China is working hard to close that gap. But the process is far from straightforward, given the complexity and cost of designing and manufacturing chips; the chokehold that the West has on the incredibly sophisticated tools it takes to make cutting-edge chips; and the seemingly settled nature of the semiconductor market.

The long and short of this is that we will continue to see some serious bickering between China and the West, and within the West, over who gets to invest in—and own—the companies that make semiconductor chips and manufacturing equipment.

For more: Policy Director Tatyana Bolton recently spoke at the Internet Governance Forum on how to foster interoperability, strengthen our supply chains and close our own gaps. And here’s a piece from our friends at the Foundation for Defense of Democracies making the case that the United States needs to act now to maintain its advanced chipmaking dominance.

4.So long subtweets: Unites States and allies hand out attribution

For months, the Biden administration has been promising a punchy response to the massive breach of Microsoft Exchange servers discovered back in February. Now, it’s finally arrived. Kind of.

On July 19, the United States formally attributed the hack to actors affiliated with the Chinese government—and it brought a number of U.S. allies along in the process. While the Biden administration pointed the finger directly at China’s Ministry of State Security and issued some indictments, they stopped short of imposing sanctions against the People’s Republic of China.

Some have questioned why. After all, the United States has leveled a number of financial sanctions against the Russians for it malicious cyber activities. But in a press briefing, the White House pushed back at any accusation that it was too cautious in its efforts to retaliate against China, possibly out of fear that it might catalyze a tit-for-tat economic fight. And others have made the point that the Biden administration is just getting started on its China strategy, and this is the first step in a measured, strategic response.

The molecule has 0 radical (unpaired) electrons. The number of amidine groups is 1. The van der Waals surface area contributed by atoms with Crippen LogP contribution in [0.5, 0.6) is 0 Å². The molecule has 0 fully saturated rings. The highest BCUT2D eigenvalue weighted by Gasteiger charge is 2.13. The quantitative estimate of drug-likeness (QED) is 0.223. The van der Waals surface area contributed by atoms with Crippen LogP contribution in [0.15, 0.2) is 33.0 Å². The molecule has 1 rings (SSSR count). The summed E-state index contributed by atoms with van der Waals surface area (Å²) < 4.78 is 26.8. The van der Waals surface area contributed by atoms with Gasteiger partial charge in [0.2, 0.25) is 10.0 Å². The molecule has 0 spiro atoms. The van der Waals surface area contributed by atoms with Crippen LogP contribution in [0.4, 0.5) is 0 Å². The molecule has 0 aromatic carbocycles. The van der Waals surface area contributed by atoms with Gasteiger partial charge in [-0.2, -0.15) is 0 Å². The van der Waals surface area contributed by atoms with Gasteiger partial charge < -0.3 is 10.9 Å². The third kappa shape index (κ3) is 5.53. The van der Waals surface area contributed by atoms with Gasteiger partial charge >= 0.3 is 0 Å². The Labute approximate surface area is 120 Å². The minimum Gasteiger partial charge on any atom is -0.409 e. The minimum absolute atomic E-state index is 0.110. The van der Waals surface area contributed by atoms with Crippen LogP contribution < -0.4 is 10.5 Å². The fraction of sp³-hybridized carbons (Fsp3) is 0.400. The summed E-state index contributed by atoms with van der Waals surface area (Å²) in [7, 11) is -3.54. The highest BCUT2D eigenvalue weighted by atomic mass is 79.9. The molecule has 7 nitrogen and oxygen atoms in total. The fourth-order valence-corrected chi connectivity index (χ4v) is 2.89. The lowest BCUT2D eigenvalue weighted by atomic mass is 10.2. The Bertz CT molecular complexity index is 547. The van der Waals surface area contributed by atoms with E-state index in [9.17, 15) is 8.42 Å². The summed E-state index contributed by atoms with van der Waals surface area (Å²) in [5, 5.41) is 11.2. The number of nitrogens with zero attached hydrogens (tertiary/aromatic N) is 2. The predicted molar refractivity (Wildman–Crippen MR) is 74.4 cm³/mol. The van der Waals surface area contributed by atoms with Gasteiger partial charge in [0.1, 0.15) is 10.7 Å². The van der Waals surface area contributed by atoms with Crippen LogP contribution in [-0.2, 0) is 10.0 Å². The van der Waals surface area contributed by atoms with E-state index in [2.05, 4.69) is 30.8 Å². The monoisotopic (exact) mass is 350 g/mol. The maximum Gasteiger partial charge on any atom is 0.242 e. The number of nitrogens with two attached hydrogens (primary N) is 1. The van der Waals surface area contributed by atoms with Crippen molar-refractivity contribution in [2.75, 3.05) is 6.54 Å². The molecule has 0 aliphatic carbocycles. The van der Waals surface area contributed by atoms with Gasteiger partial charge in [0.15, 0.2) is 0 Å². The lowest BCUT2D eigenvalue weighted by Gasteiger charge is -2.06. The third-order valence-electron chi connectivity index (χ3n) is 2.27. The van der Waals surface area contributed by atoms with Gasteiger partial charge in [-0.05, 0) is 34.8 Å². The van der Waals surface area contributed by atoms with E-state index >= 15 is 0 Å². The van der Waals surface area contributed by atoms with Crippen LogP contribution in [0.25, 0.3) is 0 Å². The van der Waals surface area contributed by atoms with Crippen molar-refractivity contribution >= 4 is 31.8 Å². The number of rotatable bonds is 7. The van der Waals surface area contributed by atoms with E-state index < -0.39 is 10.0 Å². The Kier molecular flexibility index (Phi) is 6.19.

For more: check out our press release on how we should follow up with tangible actions. And here’s a fairly bitter op-ed in the Global Times accusing the United States of framing China.

5.July on the Hill

Along with tracking Team USA at the Olympics, we’re also following supply-chain security on the Hill—but don’t worry, our priorities are in the right order. Here are some of those developments:

  • A Senate Commerce hearing titled “Implementing Supply Chain Resiliency” exemplified why government efforts to improve supply chain security frequently fall short: smart speakers were jam-packed onto one panel (erm, manel); good ideas were raised and then allowed to die; the subject area was so broad as to be not only unfocused but un-focusable; and people shoehorned in pet issues (drones! climate change! unemployment benefits that incentivize people to be lazy!).
  • The Senate passed a bill on July 22 resourcing the newly minted office of the National Cyber Director.
  • The House passed two bills that map to the Senate’s United States Innovation and Competition Act (USICA) bill (sort of) and a half dozen other shockingly bipartisan cybersecurity and supply chain security bills to beef up the organizational structures, authorities and resources available to government entities.

What to watch:

  • As always, the infrastructure bill. Will it pass? Won’t it? Who knows!
  • This event, by Foreign Policy for America, exploring the interplay between U.S. racism and foreign policy—especially in the context of competition with China.

Worth the read: The Slotkin/Gallagher-led “Defense Critical Supply Chain Task Force” issued its final report.

We wish you a restful August break to enjoy the sun and cheer on Team USA—both the human and android varieties.

Image credit: TaweeW.asurut